Glacier Creek

LETTER: Logging proposal will have little benefit

The Ministry of Forests’ current Glacier Creek logging proposal is a continuation of the mismanagement of the Duncan valley drainage.

Re: “Concerns raised over proposed Glacier Creek logging”

The Ministry of Forests’ current Glacier Creek logging proposal is a continuation of the mismanagement of the Duncan valley drainage by local timber barons and the provincial/federal agencies in charge of Canadian resources.

At this point local folk gain little from any logging in Kaslo, Duncan and Lardeau valleys. There is literally no value added benefits. Bankers are doing fine financing expensive logging equipment; the logging jobs are important but they are short lived. There has been no serious effort by our local, provincial or federal paid representation to demand that our remaining high value timber create more economic opportunities in the north end of Kootenay Lake. We have been abandoned by our elected elite. Not sure why.

Western Canadian timber profits are vast. Enough to influence the Kyoto climate conference to exempt the planet’s forest cover from the negotiations, removing the most important asset to mitigate drought, air/water pollution and other human-related planetary issues in essence undermining the international effort to start a meaningful framework that would help deal with the various economic/environmental problems facing humanity.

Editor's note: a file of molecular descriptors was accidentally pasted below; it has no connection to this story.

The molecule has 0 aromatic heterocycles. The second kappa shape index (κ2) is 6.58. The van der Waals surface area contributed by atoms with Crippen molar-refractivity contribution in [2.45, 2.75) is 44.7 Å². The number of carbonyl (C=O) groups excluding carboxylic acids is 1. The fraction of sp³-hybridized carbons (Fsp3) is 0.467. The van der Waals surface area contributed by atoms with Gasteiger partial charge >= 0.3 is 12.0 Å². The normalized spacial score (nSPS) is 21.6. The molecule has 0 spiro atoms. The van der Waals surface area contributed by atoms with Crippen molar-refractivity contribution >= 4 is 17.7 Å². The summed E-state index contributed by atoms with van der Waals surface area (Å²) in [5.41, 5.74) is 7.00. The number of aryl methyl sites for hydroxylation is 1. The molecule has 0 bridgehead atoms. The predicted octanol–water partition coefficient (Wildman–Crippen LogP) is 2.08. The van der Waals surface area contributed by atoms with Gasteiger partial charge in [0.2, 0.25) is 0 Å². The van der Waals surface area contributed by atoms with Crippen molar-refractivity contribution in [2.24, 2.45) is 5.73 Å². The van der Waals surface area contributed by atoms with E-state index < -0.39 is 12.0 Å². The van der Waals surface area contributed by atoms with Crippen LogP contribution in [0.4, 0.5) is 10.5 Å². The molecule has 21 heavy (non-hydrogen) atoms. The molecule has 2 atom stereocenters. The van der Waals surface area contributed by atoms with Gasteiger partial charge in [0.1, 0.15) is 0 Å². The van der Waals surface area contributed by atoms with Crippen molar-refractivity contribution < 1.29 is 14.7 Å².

The current schism developing between status quo industrial clear-cutting and those pressuring for a holistic approach to our economy and the small amount of economically viable timber remaining will hopefully not result in violence against peaceful activists.

In the near past, a half dozen locals peacefully blockaded to prevent the destruction of Glacier and Howser Creek with vast hydro dams. A couple of years earlier we slowed logging and reluctantly received protection for mountain caribou from BCTS for a good portion of an ancient red cedar/hemlock ecological wonder in the Westfall River whose confluence with the Duncan is not far from Glacier National Park.

There was extreme violence toward our peaceful blockades by real heavy contracted dudes, that in my opinion amounted to a hate crime against a half dozen environmental activists. We felt abandoned by law enforcement and forests ministry staff.

We have a right to peacefully protect our children’s planet. Canada’s democracy will not function if industrial bullies are allowed to run amok. Environmental/social activists are killed routinely in Mexico and other third world countries.

As a well-educated western power that spawns a good number of international corporations, we have a responsibility to stop our bankers/real estate agents from wrecking havoc, lobbying South and Central American governments to allow huge mining and timber interest to destroy important protected areas.

Tom Prior, Nelson

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